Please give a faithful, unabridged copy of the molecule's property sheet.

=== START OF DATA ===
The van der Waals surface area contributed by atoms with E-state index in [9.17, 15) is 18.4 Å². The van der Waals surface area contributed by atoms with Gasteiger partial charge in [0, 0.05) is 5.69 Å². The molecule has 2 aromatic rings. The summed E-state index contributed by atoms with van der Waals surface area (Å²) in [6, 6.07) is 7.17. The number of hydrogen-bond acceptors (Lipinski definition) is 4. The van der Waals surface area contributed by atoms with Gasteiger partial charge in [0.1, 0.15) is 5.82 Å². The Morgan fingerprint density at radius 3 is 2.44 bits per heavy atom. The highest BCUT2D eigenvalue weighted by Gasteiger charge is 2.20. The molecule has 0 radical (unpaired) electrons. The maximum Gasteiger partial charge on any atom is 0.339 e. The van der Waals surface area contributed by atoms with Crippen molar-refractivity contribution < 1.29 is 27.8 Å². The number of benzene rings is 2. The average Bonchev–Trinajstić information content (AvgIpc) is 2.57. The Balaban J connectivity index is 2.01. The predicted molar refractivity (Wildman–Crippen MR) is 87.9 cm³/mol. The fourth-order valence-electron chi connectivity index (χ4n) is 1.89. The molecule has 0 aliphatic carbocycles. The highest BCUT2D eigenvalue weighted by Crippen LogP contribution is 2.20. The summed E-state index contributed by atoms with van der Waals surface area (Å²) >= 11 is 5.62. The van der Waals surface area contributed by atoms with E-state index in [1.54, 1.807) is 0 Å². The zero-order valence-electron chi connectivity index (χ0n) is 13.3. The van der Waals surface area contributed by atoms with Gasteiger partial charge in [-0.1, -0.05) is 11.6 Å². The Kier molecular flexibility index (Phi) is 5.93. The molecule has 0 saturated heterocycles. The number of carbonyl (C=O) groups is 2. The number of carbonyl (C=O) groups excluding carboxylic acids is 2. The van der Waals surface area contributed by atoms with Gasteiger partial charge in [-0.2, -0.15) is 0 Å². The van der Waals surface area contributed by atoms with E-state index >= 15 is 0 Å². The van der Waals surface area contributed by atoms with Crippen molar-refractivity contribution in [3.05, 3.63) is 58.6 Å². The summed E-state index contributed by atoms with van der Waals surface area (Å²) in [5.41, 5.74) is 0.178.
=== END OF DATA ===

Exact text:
The van der Waals surface area contributed by atoms with E-state index in [9.17, 15) is 18.4 Å². The van der Waals surface area contributed by atoms with Gasteiger partial charge in [0, 0.05) is 5.69 Å². The molecule has 2 aromatic rings. The summed E-state index contributed by atoms with van der Waals surface area (Å²) in [6, 6.07) is 7.17. The number of hydrogen-bond acceptors (Lipinski definition) is 4. The van der Waals surface area contributed by atoms with Gasteiger partial charge in [0.1, 0.15) is 5.82 Å². The Morgan fingerprint density at radius 3 is 2.44 bits per heavy atom. The highest BCUT2D eigenvalue weighted by Gasteiger charge is 2.20. The molecule has 0 radical (unpaired) electrons. The maximum Gasteiger partial charge on any atom is 0.339 e. The van der Waals surface area contributed by atoms with Crippen molar-refractivity contribution < 1.29 is 27.8 Å². The number of benzene rings is 2. The average Bonchev–Trinajstić information content (AvgIpc) is 2.57. The Balaban J connectivity index is 2.01. The predicted molar refractivity (Wildman–Crippen MR) is 87.9 cm³/mol. The fourth-order valence-electron chi connectivity index (χ4n) is 1.89. The molecule has 0 aliphatic carbocycles. The highest BCUT2D eigenvalue weighted by Crippen LogP contribution is 2.20. The summed E-state index contributed by atoms with van der Waals surface area (Å²) >= 11 is 5.62. The van der Waals surface area contributed by atoms with E-state index in [1.54, 1.807) is 0 Å². The zero-order valence-electron chi connectivity index (χ0n) is 13.3. The van der Waals surface area contributed by atoms with Gasteiger partial charge in [-0.1, -0.05) is 11.6 Å². The Kier molecular flexibility index (Phi) is 5.93. The molecule has 0 saturated heterocycles. The number of carbonyl (C=O) groups is 2. The number of carbonyl (C=O) groups excluding carboxylic acids is 2. The van der Waals surface area contributed by atoms with Gasteiger partial charge in [-0.2, -0.15) is 0 Å². The van der Waals surface area contributed by atoms with E-state index >= 15 is 0 Å². The van der Waals surface area contributed by atoms with Crippen molar-refractivity contribution in [3.05, 3.63) is 58.6 Å². The summed E-state index contributed by atoms with van der Waals surface area (Å²) in [5.41, 5.74) is 0.178.